Application of multi-lateral well engineering has been successfully applied as an emerging technology in the Northern North Sea to drain more marginal reservoirs which would otherwise be uneconomic. Calibration of the technique to local conditions is vital and the success in the North Sea offers tremendous follow-on opportunities for global applications.
Following a successful onshore trial, Shell Expro's Northern Business Unit and their lead well engineering contractor, KCA Drilling Ltd, drilled and completed TA-14, a cased hole multi-lateral. This consisted of an appraisal and subsequent abandonment of the Triassic formation, followed by the drilling of two geosteered horizontal laterals into the shallower Brent reservoir. Techniques developed on TA-14 were then employed on an existing well. TA-19, to suspend the mainbore, side-track and recomplete as a dual lateral. Re-entry exists into the horizontal lateral with continued production available from the mother bore. Recently, TA-17 has been completed as a dual lateral horizontal Triassic oil producer with selective production from, and re-entry capabilities into both cased hole laterals. One lateral developed Triassic reserves proven by TA-14 while the other appraised the neighbouring block.
A steep learning curve has been experienced throughout the construction of multi-lateral junctions. This includes the milling and fishing process, management of debris and equipment design. Further well engineering strategies for cementing, clean up, perforating and completions have been developed.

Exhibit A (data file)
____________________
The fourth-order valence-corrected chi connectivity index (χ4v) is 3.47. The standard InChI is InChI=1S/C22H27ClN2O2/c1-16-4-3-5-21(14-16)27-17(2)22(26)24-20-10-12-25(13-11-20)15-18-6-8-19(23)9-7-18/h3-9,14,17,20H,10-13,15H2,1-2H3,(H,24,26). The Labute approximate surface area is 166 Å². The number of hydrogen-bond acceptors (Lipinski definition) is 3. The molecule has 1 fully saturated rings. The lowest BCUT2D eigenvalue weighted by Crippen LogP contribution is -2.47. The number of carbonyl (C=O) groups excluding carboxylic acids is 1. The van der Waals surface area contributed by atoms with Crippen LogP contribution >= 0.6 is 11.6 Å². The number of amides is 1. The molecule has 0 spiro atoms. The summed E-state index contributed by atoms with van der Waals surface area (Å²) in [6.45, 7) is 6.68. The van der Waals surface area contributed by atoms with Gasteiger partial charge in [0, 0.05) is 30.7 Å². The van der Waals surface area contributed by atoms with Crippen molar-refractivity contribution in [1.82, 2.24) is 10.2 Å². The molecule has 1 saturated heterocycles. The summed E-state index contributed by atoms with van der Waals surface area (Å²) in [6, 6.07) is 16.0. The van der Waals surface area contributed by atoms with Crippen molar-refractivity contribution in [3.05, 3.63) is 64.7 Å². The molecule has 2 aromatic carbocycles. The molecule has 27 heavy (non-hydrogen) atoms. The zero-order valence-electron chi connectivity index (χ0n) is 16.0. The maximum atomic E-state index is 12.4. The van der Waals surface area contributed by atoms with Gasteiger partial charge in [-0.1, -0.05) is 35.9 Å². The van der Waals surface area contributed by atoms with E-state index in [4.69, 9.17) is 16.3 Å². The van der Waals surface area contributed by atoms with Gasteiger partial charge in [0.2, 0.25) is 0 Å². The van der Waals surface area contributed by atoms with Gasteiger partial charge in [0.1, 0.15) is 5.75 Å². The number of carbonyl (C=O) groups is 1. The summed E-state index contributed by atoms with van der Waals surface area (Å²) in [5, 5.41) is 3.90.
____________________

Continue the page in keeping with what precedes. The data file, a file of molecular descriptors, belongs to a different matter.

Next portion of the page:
Benefits of the multi-lateral technique are pervasive. Savings on TA-14 type wells can be achieved by applying the technique in a combination of variable and low quality reservoirs in one single well. Slot constraints can be alleviated using the TA-19 technique by side-tracking existing producers at an earlier stage. This strongly accelerates production whilst safeguarding the often underestimated tail production from the mother borehole. By using the TA-17 technique, two objectives can be met from one borehole, which would have otherwise required two new wells.
Lessons learnt have accelerated the evolution of multilateral systems on the Tern and applications have been identified for multi-laterals in early and mid 1998. Other future applications of the multi-lateral methods are expected to involve coiled tubing drilling and water injection wells with a very large economic window of opportunity.